Question 2: Now find an expression for the same line integral of B around the same loop located just outside the left capacitor plate as before. Use the surface that passes between the plates of the capacitor, where there is no conduction current. This should be found by evaluating the amount of displacement current in the Ampère-Maxwell law above.


[math]\displaystyle{ \Phi_E = \int E \cdot dA = A E(t) }[/math]
[math]\displaystyle{ I = ε_0 d \frac{(AE(t))}{dt} = A ε_0 \frac{dE(t)}{dt} }[/math]
[math]\displaystyle{ \int \mathbf{B} \cdot \mathrm{d}\boldsymbol{l} = \mu_0 I }[/math]
[math]\displaystyle{ \int \mathbf{B} \cdot \mathrm{d}\boldsymbol{l} = \mu_0 A ε_0 \frac{dE(t)}{dt} }[/math]

Question 3: Express the normal current in terms of the charge on the capacitor plate.


[math]\displaystyle{ I = ε_0 \frac{d\frac{q}{ε_0}}{dt} }[/math]

the expression for the normal current is:

[math]\displaystyle{ I = \frac{dq(t)}{dt} }[/math]

the current is directly related to charge on left capacitor plate

Conceptual Questions

Image: 500 pixels

The plot above shows a side and a top view of a capacitor with charge Q with electric and magnetic fields E and B at time t. The charge Q is:

1) Increasing in time

2) Decreasing in time

3) Constant in time

4) I don't know


The unit vector N points out of the plane. Given that the magnetic field curls clockwise, the electric flux would be positive and decreasing. Hence E is decreasing. Thus Q must be decreasing, since E is proportional to Q.

Image: 500 pixels

Consider a circular capacitor, with an Amperian circular loop (radius r) in the plane midway between the plates. When the capacitor is charging, the line integral of the magnetic field around the circle (in direction shown) is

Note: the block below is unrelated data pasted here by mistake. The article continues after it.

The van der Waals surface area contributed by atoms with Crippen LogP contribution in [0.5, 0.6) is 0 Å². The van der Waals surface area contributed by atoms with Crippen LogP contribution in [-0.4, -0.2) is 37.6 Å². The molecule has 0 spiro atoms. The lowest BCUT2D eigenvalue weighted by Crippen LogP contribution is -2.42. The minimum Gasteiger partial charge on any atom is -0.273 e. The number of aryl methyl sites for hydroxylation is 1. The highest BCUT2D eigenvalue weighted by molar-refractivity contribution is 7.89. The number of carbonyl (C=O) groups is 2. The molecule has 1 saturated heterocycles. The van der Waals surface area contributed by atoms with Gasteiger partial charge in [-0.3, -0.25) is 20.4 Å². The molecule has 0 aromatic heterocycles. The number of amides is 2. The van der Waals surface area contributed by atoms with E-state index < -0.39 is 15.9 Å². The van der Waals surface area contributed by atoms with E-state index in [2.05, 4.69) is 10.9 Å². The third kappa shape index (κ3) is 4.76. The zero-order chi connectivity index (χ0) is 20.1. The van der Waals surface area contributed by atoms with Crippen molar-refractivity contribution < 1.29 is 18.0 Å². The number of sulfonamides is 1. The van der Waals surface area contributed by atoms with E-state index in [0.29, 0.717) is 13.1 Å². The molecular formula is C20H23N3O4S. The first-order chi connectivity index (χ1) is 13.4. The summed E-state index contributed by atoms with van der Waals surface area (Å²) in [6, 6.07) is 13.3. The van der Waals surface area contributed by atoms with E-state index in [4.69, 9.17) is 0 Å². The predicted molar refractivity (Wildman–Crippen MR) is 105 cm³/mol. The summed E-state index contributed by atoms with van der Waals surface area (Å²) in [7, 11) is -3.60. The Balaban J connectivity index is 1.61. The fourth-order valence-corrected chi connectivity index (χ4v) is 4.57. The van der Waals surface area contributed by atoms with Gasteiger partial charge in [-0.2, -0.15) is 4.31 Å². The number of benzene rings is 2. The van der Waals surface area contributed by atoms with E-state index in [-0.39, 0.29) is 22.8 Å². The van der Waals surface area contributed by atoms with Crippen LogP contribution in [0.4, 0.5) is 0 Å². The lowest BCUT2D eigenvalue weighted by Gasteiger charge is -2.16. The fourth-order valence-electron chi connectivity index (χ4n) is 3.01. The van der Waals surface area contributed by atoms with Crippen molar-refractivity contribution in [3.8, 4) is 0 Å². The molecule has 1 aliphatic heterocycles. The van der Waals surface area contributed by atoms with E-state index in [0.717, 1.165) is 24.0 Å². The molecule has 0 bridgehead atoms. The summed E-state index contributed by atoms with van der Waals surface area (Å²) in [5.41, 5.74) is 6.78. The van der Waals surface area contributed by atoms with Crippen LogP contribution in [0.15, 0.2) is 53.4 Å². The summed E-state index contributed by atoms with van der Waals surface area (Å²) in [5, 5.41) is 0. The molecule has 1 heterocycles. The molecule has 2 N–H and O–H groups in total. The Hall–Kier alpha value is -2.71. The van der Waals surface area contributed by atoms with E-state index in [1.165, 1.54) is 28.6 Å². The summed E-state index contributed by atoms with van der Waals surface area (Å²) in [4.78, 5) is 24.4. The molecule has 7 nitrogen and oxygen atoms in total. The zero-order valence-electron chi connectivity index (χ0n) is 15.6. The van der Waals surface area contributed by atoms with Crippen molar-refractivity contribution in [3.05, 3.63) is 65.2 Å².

1) Zero

2) Positive

3) Negative

4) Can’t tell


One thing to notice is that there is no enclosed current through the disk. When integrating in the direction shown, the electric flux is positive. Because the plates are charging, the electric flux is increasing. Therefore the line integral is positive.


The Ampere-Maxwell Law is extremely useful in many aspects of life. It relates current and time-varying electric fields and allow us to derive a magnetic field from these situations. The Ampere-Maxwell Law can help with understanding and building generators and transformers.


You may remember Ampere's Law equation from chapter 21 of the textbook (Ampere's Law). This equation had to be modified to address time-varying electric fields and their associated magnetic fields. If Ampere's Law were applied to a situation with a time-varying electric field, at different points along the chosen Amperian path, different answers for the current enclosed would be obtained. In the same way that Faraday discovered that a time-varying magnetic field is accompanied by an electric field, James Clerk Maxwell resolved this issue when he discovered that an electric field that changed with time was accompanied by a resulting magnetic field. Specifically, when the plates of a capacitor grows as the capacitor is charged, the electric field changes (with time) which produces a magnetic field.

See also

The Ampere-Maxwell Law relates to the other Maxwell equations:

It might also help to read up on Maxwell's Electromagnetic Theory

Also for continuity purposes, it can be helpful to look at the incomplete Ampere's Law:

Further Reading

Matter and Interactions: Volume 2 by Ruth Chabay and Bruce Sherwood (4th Edition)

External Links

Maxwell's Equations:

James Maxwell Biography: